PENDULUM SUMMIT TO EXPAND TO NEW YORK - Pendulum Summit, the business and motivational event founded by former Munster rugby star Frankie Sheahan, is expanding to New York. 

Pendulum has announced that it will host an event in the city in September, targeting more than 1,000 attendees. The New York event will be held under the moniker "Elevate to Excellence". The precise venue and line-up of speakers has yet to be unveiled by Mr Sheahan, who retired as a professional rugby player nine years ago and has 29 rugby caps for Ireland, says the Irish Times. However, the putative website for the New York event appears to suggest that among its main speakers will be Jack Canfield, a motivational speaker who co-wrote the Chicken Soup for the Soul series. "We invite all our Pendulum network to share this announcement with anyone they know stateside who would relish this unique opportunity," said Mr Sheahan. Tickets for the New York event have yet to go on sale, and their pricing has not yet been revealed. Tickets for Pendulum’s two-day Dublin event in January, however, were priced at up to €1,100.

KOREAN FIRMS BACK €150m RENEWABLE ENERGY PROJECT HERE - Irish company Lumcloon Energy is to invest €150m in two battery storage technology centres in the Midlands that will boost use of renewable energy and reduce dependence on fossil fuel-fired power plants. 

The firm has partnered with Korean firms Hanwha Energy Corporation and LSIS to develop two 100MW sustainable energy projects at Lumcloon and Shannonbridge, in Co Offaly, it will announce today. Some 240 jobs will be created during the construction phase, and up to 10 in each of the two facilities when up and running, writes the Irish Independent. Work is expected to begin later this year. The development will introduce Battery Energy Storage Solutions (BESS) to Ireland for the first time on a commercial basis, Lumcloon said. Aimed at supporting EU 2020 renewable targets by enabling greater levels of wind and solar to be accommodated on the grid, the technology is deployed across the UK, US, Australia and Europe. BESS involves the storage of power from the grid which is then resupplied on demand. It will allow renewable energy generated at night to be stored, which would otherwise have to be curtailed due to a lack of demand. The power can then be released back into the grid, avoiding the use of conventional oil or gas-fired power stations to generate electricity.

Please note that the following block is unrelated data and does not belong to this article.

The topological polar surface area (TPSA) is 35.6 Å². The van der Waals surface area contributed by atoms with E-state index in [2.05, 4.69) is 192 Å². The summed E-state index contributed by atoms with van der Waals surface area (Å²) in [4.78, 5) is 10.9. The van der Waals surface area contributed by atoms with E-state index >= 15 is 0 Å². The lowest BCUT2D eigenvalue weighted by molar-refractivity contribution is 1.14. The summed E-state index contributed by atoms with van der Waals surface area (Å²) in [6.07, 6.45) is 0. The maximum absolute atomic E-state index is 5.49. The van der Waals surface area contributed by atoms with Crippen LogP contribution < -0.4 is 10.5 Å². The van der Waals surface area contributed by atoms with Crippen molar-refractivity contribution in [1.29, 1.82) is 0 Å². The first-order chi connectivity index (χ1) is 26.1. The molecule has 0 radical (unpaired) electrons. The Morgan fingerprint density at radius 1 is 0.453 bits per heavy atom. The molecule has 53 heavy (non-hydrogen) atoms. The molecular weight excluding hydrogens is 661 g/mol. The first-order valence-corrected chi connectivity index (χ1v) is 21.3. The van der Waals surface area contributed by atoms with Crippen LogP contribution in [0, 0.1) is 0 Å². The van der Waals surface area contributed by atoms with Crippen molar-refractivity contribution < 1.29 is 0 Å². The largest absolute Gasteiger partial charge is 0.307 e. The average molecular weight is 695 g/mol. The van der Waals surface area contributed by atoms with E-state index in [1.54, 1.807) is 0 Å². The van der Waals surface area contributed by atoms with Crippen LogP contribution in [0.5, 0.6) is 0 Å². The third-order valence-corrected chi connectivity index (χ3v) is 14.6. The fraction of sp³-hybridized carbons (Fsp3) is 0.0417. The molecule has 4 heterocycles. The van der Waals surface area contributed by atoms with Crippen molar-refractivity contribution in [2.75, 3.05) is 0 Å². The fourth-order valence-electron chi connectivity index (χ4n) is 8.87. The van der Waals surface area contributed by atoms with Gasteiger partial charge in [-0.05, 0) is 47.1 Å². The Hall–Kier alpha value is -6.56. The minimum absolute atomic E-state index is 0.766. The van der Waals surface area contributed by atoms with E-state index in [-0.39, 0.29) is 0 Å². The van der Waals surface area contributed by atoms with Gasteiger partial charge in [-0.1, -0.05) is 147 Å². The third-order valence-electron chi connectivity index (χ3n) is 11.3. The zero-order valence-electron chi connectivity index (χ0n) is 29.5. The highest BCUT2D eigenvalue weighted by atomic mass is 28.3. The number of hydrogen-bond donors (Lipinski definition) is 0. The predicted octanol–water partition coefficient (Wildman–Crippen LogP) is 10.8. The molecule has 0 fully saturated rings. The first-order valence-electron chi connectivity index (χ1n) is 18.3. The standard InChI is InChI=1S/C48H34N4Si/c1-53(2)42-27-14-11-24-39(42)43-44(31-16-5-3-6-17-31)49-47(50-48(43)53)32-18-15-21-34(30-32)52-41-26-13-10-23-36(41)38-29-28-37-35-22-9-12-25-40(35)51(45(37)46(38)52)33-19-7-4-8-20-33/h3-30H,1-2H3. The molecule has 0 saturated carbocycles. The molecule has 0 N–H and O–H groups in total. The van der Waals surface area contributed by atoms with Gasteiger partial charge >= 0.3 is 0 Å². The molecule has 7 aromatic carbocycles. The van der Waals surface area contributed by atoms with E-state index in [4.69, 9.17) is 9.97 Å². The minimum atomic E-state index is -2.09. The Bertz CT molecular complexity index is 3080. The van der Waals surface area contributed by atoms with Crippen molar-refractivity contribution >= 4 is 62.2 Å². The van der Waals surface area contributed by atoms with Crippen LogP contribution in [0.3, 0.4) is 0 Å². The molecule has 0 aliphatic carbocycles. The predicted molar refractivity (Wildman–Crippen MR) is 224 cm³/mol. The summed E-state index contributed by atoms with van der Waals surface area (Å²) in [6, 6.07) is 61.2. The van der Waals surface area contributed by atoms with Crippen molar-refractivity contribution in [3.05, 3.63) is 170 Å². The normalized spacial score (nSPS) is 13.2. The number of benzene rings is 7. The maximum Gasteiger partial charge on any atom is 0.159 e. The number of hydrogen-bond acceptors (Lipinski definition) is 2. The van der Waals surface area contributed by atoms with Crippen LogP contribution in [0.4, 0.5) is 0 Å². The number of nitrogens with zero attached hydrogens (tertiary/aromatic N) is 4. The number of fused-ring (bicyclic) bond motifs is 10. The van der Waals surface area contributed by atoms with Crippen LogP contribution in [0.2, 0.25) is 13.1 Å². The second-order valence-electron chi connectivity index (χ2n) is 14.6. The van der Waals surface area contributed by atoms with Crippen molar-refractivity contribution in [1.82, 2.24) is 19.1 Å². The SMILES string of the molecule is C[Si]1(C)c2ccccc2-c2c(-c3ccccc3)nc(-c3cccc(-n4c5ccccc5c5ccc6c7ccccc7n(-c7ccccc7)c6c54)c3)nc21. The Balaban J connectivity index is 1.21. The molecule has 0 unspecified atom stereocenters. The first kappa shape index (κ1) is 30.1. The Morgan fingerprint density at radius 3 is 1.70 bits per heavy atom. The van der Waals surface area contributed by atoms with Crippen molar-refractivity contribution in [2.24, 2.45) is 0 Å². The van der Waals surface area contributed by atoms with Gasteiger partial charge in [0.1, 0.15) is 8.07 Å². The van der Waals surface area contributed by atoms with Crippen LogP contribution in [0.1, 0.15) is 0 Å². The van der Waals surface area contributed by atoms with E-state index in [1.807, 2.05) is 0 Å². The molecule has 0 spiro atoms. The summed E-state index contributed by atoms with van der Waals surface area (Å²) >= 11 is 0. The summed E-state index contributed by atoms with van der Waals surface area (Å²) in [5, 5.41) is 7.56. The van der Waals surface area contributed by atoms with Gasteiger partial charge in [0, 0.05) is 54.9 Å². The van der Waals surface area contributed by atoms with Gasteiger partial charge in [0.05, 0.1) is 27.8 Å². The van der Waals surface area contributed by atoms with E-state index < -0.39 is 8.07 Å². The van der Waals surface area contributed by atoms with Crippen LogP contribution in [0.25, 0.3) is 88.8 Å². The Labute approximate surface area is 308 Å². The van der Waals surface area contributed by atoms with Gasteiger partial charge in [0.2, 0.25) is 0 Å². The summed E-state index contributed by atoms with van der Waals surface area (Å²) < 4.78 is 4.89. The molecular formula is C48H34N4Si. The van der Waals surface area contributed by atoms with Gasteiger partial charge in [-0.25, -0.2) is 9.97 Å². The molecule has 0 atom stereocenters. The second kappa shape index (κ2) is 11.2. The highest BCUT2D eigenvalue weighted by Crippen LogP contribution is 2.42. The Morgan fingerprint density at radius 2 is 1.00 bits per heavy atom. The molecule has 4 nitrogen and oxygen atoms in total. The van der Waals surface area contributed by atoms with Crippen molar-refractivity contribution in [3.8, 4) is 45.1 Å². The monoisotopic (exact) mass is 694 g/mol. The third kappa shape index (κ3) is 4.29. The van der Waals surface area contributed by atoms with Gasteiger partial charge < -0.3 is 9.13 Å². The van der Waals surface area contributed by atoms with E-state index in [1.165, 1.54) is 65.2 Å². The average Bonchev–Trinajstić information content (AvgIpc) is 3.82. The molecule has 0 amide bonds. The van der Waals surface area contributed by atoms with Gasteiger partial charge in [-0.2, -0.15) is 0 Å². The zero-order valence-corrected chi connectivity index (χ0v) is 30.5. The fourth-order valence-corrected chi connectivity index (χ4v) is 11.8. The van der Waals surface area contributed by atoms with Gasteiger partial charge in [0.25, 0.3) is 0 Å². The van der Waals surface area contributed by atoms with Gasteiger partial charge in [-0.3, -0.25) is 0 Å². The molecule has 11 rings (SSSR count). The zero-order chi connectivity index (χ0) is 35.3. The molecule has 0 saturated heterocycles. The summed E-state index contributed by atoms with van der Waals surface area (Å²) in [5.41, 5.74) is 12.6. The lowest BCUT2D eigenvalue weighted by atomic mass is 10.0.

HIRING TUMBLES AT UK ASSET MANAGERS AS BREXIT CONTINGENCY MEASURES KICK IN - Fund managers have cut the rate at which they are hiring in London by as much as half since the UK voted to leave the EU in June 2016. 

Data provided by LinkedIn, the professional networking site that has grown into a large portal for job ads, showed investment groups have ramped up hiring in Paris and Luxembourg since the referendum. The two other European finance hubs of Dublin and Frankfurt have suffered a drop in recruiting, says the Financial Times. "We are seeing a bigger push from UK and US managers to have boots on the ground in Europe," said Jonathan Doolan, head of Emea at Casey Quirk, Deloitte’s asset management consultancy. "London is not so much being dethroned as diluted." The UK’s £8 trillion asset management industry is one of the most vulnerable parts of the country’s financial services sector as it controls £2.6 trillion for investors based overseas. The expected loss of valuable passporting rights and the potential change to so-called delegation rules have meant UK fund companies could be cut off from their international clients. Global fund houses are putting post-Brexit contingency plans into action by launching and staffing operations elsewhere in the EU. A February survey of asset managers by EY, the consultancy, showed more than half had already strengthened their existing operations in Europe as they sought to Brexit-proof their businesses.


E-CIGARETTE FIRM CASHS IN ON VAPING BOOM WITH STOCK MARKET LISTING - One of Britain's biggest makers of liquids for e-cigarettes is aiming to cash in on the boom in vaping by listing its shares on the London stock market. 

Manchester-based Supreme, which is 100% owned by its chief executive Sandy Chadha, is expected to have a market value of £150m when it floats on Aim, the London Stock Exchange’s junior market, in mid to late May. The float will raise £10m, which will be used to expand its factory in Manchester and pay down debt, writes today's Guardian. Supreme is the first UK vaping company to go public. Supreme owns the KiK and 88vape brands and makes more than 130,000 bottles of vaping e-liquids a day. It also sells hardware kits and vaping accessories, along with lightbulbs and 200 million batteries in the past year. The firm supplies retailers such as Asda, Halfords, B&M, Poundland, Iceland, Home Bargains and wholesalers such as Booker, Bestway, Costcutter and Nisa. Supreme made revenues of £70.7m in the past year and earnings before interest and tax of £7.2m in the year to the end of March.